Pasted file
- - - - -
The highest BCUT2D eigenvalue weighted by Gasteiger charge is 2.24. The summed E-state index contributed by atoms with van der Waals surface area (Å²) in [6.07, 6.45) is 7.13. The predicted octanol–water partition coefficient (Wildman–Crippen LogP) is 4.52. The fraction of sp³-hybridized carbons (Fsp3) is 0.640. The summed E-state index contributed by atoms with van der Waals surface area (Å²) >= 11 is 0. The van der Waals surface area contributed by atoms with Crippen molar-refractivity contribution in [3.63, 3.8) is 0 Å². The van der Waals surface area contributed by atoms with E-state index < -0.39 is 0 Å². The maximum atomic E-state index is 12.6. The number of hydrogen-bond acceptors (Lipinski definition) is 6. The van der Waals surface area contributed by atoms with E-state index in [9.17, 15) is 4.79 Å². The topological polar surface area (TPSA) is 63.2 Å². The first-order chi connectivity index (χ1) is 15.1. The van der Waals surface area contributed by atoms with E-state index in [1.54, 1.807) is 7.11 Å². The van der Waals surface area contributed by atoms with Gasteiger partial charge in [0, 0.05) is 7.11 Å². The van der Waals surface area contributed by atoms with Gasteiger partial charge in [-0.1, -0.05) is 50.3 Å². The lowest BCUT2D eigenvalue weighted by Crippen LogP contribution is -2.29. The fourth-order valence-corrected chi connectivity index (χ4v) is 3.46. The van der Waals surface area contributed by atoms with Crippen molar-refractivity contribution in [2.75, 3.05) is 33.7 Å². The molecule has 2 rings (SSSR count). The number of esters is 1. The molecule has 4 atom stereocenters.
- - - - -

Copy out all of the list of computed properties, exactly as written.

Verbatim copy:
The highest BCUT2D eigenvalue weighted by Gasteiger charge is 2.24. The summed E-state index contributed by atoms with van der Waals surface area (Å²) in [6.07, 6.45) is 7.13. The predicted octanol–water partition coefficient (Wildman–Crippen LogP) is 4.52. The fraction of sp³-hybridized carbons (Fsp3) is 0.640. The summed E-state index contributed by atoms with van der Waals surface area (Å²) >= 11 is 0. The van der Waals surface area contributed by atoms with Crippen molar-refractivity contribution in [3.63, 3.8) is 0 Å². The van der Waals surface area contributed by atoms with E-state index < -0.39 is 0 Å². The maximum atomic E-state index is 12.6. The number of hydrogen-bond acceptors (Lipinski definition) is 6. The van der Waals surface area contributed by atoms with E-state index in [9.17, 15) is 4.79 Å². The topological polar surface area (TPSA) is 63.2 Å². The first-order chi connectivity index (χ1) is 15.1. The van der Waals surface area contributed by atoms with E-state index in [1.54, 1.807) is 7.11 Å². The van der Waals surface area contributed by atoms with Gasteiger partial charge in [0, 0.05) is 7.11 Å². The van der Waals surface area contributed by atoms with Gasteiger partial charge in [-0.1, -0.05) is 50.3 Å². The lowest BCUT2D eigenvalue weighted by Crippen LogP contribution is -2.29. The fourth-order valence-corrected chi connectivity index (χ4v) is 3.46. The van der Waals surface area contributed by atoms with Crippen molar-refractivity contribution in [2.75, 3.05) is 33.7 Å². The molecule has 2 rings (SSSR count). The number of esters is 1. The molecule has 4 atom stereocenters.